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  26. Constructions of Reason: Explorations of Kant's Practical Philosophy.Onora O'Neill - 1989 - Cambridge University Press.
    Two centuries after they were published, Kant's ethical writings are as much admired and imitated as they have ever been, yet serious and long-standing accusations of internal incoherence remain unresolved. Onora O'Neill traces the alleged incoherences to attempt to assimilate Kant's ethical writings to modern conceptions of rationality, action and rights. When the temptation to assimilate is resisted, a strikingly different and more cohesive account of reason and morality emerges. Kant offers a `constructivist' vindication of reason and a moral vision (...)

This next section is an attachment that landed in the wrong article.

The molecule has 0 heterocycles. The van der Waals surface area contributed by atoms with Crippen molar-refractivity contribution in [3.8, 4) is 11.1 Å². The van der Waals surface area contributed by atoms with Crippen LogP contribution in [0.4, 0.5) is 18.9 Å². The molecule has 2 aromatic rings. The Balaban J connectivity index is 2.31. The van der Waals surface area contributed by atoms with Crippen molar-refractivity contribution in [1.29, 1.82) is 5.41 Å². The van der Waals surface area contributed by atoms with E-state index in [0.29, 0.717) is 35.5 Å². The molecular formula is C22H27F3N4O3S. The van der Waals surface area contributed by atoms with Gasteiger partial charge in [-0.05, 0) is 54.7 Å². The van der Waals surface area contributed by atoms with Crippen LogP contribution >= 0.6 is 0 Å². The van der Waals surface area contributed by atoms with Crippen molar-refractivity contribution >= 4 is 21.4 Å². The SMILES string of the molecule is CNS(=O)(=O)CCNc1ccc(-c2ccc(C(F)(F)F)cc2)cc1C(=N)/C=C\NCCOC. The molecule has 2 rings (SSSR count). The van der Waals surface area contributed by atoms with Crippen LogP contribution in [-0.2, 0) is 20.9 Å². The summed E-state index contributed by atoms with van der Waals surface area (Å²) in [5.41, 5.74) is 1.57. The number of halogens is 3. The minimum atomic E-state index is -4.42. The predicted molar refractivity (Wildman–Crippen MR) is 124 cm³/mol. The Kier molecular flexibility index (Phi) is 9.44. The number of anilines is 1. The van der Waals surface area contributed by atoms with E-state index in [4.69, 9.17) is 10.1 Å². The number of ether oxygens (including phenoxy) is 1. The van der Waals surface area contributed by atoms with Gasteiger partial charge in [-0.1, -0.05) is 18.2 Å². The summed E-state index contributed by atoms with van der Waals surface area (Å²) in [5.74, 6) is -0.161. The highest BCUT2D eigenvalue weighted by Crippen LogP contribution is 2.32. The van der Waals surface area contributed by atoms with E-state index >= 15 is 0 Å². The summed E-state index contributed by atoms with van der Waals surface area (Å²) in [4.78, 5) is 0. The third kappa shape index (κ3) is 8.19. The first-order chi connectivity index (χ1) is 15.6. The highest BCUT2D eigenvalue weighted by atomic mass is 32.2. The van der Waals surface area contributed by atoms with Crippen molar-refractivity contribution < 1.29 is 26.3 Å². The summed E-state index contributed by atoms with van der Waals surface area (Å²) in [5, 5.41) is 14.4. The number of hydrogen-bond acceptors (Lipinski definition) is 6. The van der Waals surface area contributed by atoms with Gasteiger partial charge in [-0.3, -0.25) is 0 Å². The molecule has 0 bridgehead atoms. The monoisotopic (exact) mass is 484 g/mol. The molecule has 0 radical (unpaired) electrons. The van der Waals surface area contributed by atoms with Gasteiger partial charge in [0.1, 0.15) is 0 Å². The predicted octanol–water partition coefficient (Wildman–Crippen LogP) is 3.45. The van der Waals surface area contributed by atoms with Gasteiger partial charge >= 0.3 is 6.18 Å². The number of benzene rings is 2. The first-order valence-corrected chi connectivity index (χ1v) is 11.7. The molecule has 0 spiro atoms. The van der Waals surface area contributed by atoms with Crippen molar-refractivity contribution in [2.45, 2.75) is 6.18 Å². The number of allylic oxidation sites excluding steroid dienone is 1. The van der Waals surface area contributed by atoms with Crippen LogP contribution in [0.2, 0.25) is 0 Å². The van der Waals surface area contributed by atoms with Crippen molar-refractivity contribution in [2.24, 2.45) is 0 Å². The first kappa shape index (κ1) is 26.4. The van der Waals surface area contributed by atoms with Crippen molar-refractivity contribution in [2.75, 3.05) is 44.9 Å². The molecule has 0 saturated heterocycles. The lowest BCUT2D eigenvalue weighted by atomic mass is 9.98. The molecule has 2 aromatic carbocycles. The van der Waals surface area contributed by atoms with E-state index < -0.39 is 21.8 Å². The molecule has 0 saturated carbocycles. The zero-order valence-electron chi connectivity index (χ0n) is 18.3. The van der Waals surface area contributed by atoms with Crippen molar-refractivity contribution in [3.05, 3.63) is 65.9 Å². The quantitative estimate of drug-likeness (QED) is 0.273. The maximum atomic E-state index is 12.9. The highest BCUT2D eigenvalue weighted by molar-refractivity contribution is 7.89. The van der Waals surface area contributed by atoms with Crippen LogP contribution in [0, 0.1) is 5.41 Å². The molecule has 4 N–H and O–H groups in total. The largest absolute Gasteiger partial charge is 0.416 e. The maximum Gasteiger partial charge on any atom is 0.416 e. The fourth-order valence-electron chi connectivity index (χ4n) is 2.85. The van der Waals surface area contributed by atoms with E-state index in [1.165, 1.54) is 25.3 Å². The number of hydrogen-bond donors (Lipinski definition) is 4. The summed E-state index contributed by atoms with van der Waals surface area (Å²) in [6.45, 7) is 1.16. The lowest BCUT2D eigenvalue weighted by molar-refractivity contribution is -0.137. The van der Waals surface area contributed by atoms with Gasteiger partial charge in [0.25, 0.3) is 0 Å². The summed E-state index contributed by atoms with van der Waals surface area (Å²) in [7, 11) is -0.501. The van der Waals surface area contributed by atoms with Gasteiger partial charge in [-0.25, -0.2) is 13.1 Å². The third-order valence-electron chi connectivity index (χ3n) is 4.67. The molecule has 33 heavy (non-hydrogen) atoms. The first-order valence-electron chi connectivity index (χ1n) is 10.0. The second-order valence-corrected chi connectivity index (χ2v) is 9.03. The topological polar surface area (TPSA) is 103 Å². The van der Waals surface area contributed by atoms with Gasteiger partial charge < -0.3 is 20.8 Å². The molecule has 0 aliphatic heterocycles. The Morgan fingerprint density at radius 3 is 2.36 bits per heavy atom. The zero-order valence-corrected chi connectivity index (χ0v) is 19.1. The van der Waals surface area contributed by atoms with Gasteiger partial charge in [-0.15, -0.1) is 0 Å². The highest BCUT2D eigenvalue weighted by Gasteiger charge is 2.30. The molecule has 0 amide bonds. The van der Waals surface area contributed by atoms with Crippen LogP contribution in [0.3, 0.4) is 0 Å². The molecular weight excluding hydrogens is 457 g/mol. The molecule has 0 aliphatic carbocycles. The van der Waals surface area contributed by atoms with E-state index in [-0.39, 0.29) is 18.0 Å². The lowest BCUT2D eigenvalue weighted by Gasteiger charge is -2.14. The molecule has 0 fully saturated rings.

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  27. Comment on John O'Neill.Rudolf Schüßler - 1994 - Analyse & Kritik 16 (2):217-219.
    The comment focusses on O,Neills advocacy of Classical Institutionalism and the problems of the ideal-regarding approach to the construction of institutions. It maintains that CI shows no signs of progress which would justify a renewed exclusive interest in this paradigm and that the ideal-regarding approach needs some consequentialist balancing to avoid obvious risks of totalitarian denaturation.
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  28.  19
    The Stratification of Behaviour.John O'Neill - 1967 - Philosophy 42 (159):86-87.
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  29.  3
    Studies on Marx and Hegel. Translated with an Introduction, Notes, and Bibliography by John O'neill.Jean Hyppolite - 1969 - New York: Basic Books.
  30.  14